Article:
Another useful methodology often used in psychology -- less in social, more in cognitive -- is one alluded to here before, "multidimensional scaling" (MDS). MDS has only been used in a small number of legal analyses, but can be quite helpful in the right context.
As I describe in a forthcoming paper, "MDS is a procedure that helps researchers uncover 'hidden structures' in data by graphically plotting respondents' perceptions of perceived similarities (or dissimilarities) among various stimuli. When these stimuli are located on a plot based on such perceptions, underlying dimensions that respondents may have used (consciously or not) can be inferred."
So, for instance, a bunch of stimuli are identified -- crimes, Supreme Court opinions -- and every pairwise combination is created. Each pair is rated on how similar or close they are (though the researcher usually does not articulate the scale to be used, just asks "how similar"?). Those similarity ratings are then plotted to give the best fit to the data, yielding a "map" of the ratings that also reflects the perceived structural relationship of all those stimuli. Finally, by examining the map, one might be able to identify the dimensions that, implicitly or explicitly, underlay subjects' ratings (and also, interestingly, look at individual differences, e.g., do men and women or Republicans and Democrats come up with different maps or weight those dimensions differently?).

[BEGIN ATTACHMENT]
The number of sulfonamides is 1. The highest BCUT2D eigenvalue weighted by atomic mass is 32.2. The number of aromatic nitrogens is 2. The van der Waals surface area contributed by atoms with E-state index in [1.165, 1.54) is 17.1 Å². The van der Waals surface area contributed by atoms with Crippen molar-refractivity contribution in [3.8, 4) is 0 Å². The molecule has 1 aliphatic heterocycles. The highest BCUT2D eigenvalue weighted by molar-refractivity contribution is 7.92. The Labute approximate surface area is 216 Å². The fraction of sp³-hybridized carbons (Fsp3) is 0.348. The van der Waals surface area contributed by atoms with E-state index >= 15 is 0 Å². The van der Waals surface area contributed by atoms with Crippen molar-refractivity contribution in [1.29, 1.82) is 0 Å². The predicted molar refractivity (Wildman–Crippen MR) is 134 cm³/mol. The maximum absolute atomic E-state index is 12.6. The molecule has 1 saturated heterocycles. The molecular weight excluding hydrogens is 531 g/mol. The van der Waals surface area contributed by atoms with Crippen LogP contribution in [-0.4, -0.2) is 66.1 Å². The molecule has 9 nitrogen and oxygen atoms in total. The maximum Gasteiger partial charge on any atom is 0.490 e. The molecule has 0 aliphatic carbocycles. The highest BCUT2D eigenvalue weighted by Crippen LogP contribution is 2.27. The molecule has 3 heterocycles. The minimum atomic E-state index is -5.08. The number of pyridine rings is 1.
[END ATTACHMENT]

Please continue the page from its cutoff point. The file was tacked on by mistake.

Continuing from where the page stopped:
As a specific, somewhat prosaic example: subjects might be asked to rate the similarity of countries in the world, and a plot made of the countries based on those similarity ratings. The resulting map might look like a map of the world, which could suggest that subjects were, implicitly or not, using dimensions involving distance, in particular, dimensions of north/south and east/west. But the plot might line up the countries on a single axis going from largest to smallest, or richest to poorest, or most to least economically developed, suggesting that subjects used that single dimension in their ratings. Inferring which dimensions are important to respondents helps understand the way they see the world (literally, here), and what factors are important to them.
In the legal context, I used it in that paper to map people's perceptions of the seriousness of crimes. MDS is broadly useful for looking at lay intuitions about legal institutions, punishments, or cases; or to assess whether different punishments may have been proportionate; or any context in which (a) similarities among stimuli may be interesting or (b) we are interested in understanding what the basis might be for people's judgments or perceptions.